David Brooks, via Tyler Cowen:
Our system of higher education is like a giant vacuum cleaner that sucks up some of the smartest people from across the country and concentrates them in a few privileged places.
The highly educated cluster around a few small nodes. The magnet places have positive ecologies that multiply innovation, creativity and wealth. The abandoned places have negative ecologies and fall further behind.
This sorting is self-reinforcing, and it seems to grow more unforgiving every year. ... Half of the jobs in university political science programs went to graduates of the top 11 schools. That is to say, if you have a Ph.D. from Harvard, Stanford, Princeton and so on, your odds of getting a job are very good. If you earned your degree from one of the other 100 degree-granting universities, your odds are not. These other 100 schools don't even want to hire the sort of graduates they themselves produce. They want the elite credential.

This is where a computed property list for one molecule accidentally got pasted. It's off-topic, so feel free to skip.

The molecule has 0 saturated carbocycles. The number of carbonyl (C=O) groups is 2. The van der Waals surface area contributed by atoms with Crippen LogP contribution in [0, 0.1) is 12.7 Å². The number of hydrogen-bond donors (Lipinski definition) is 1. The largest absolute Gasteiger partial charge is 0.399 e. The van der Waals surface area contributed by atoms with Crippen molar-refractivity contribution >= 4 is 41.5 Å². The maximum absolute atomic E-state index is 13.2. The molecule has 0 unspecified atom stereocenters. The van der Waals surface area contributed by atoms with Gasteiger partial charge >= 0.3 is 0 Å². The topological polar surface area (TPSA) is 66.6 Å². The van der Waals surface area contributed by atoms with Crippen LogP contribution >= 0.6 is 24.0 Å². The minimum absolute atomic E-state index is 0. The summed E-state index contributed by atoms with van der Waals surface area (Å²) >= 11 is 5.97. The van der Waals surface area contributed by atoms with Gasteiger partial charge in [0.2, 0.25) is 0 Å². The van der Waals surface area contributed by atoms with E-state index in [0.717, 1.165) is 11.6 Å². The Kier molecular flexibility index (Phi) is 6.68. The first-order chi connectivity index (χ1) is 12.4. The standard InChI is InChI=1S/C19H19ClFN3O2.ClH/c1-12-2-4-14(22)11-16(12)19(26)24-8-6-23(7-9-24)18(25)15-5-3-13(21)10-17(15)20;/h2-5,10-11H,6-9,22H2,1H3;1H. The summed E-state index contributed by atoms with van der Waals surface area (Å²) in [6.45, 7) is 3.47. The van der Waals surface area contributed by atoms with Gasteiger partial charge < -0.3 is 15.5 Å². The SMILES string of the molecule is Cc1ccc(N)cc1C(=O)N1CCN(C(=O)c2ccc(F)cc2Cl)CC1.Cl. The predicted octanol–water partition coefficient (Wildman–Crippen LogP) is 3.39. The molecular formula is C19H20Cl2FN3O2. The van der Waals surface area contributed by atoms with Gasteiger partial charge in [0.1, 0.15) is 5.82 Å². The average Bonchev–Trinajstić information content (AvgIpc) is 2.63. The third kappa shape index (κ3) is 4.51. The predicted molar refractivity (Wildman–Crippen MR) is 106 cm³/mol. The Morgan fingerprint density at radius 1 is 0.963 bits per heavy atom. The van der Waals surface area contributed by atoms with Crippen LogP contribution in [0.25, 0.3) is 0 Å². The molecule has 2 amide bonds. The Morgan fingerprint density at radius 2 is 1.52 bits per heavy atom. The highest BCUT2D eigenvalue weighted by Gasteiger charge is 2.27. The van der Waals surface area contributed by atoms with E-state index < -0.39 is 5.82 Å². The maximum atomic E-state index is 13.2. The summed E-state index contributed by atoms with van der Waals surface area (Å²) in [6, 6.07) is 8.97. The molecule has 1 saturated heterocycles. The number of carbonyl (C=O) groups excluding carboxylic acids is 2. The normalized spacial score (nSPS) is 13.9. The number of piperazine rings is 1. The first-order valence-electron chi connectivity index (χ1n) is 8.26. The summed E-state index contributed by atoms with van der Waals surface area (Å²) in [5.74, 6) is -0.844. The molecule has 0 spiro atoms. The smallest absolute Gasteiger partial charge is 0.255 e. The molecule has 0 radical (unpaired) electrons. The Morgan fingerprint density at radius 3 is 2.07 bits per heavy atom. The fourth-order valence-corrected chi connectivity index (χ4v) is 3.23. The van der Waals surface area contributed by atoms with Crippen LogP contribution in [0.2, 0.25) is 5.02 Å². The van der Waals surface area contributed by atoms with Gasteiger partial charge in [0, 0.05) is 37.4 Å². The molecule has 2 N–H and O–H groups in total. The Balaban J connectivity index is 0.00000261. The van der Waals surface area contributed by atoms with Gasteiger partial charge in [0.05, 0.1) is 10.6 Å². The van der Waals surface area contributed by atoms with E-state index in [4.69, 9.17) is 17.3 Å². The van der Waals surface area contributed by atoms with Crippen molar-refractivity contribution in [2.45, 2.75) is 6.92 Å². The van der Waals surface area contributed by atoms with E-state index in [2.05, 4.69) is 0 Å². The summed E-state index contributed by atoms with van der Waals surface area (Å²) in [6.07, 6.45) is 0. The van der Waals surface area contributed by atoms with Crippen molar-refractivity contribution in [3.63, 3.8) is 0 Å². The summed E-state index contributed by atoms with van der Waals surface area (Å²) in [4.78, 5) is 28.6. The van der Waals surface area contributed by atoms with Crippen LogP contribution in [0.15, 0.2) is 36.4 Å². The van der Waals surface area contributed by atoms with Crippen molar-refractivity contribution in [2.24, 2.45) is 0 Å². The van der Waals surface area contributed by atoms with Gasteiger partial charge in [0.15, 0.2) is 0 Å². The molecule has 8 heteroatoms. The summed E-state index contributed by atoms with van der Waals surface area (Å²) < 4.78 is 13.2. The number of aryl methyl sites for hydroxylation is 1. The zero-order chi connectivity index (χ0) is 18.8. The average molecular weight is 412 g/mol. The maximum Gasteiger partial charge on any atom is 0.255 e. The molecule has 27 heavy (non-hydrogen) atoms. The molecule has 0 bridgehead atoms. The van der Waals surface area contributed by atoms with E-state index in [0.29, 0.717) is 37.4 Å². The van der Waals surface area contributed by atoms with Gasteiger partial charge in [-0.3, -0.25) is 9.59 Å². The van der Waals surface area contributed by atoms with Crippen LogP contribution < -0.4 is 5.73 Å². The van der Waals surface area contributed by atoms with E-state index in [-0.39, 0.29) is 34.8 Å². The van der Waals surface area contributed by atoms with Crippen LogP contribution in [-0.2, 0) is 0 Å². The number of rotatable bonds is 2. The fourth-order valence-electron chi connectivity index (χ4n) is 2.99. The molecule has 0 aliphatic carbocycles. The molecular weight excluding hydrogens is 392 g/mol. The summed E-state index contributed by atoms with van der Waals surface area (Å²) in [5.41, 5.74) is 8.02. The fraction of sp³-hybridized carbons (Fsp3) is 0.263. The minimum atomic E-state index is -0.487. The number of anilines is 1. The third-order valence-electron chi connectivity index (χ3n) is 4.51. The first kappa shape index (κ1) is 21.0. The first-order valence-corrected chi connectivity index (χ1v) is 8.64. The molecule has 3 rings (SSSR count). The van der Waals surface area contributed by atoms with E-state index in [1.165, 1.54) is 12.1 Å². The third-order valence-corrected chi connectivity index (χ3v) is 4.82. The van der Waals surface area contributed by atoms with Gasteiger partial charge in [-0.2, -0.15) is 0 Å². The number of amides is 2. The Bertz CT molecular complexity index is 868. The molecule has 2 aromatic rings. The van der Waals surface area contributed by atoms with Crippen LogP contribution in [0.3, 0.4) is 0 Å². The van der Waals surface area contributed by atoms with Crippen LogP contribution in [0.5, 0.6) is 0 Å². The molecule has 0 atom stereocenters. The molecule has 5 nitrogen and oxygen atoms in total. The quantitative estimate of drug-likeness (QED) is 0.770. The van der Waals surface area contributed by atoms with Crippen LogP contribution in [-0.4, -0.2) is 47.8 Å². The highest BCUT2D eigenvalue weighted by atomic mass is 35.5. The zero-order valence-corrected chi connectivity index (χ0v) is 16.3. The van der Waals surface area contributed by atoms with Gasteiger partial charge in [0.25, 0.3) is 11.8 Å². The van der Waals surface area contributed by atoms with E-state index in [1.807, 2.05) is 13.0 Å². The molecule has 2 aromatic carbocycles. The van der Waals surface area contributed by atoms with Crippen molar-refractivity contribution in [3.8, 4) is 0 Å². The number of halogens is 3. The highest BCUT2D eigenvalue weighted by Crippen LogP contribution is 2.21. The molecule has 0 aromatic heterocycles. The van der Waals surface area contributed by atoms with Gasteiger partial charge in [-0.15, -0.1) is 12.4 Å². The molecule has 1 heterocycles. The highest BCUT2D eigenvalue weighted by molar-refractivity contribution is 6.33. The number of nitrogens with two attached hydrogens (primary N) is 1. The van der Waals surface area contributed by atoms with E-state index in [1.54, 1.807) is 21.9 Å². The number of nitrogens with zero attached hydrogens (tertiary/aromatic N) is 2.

Bart, don't make fun of grad students! They just made a terrible life choice.
Life is too short to spend 2300 hours a year working on someone else's idea of what the right problems are.
The only way to win the game is simply not to play.
If the children are being instructed in the pink plane, can we teach them to think in the blue plane and live in a pink-plane society?
What is to become of those of us past schooling, who are aware of these planes? Are we to dredge on with pink shades over our blue eyes? What other choice do we have, become hermits and form our own seceded blue colony?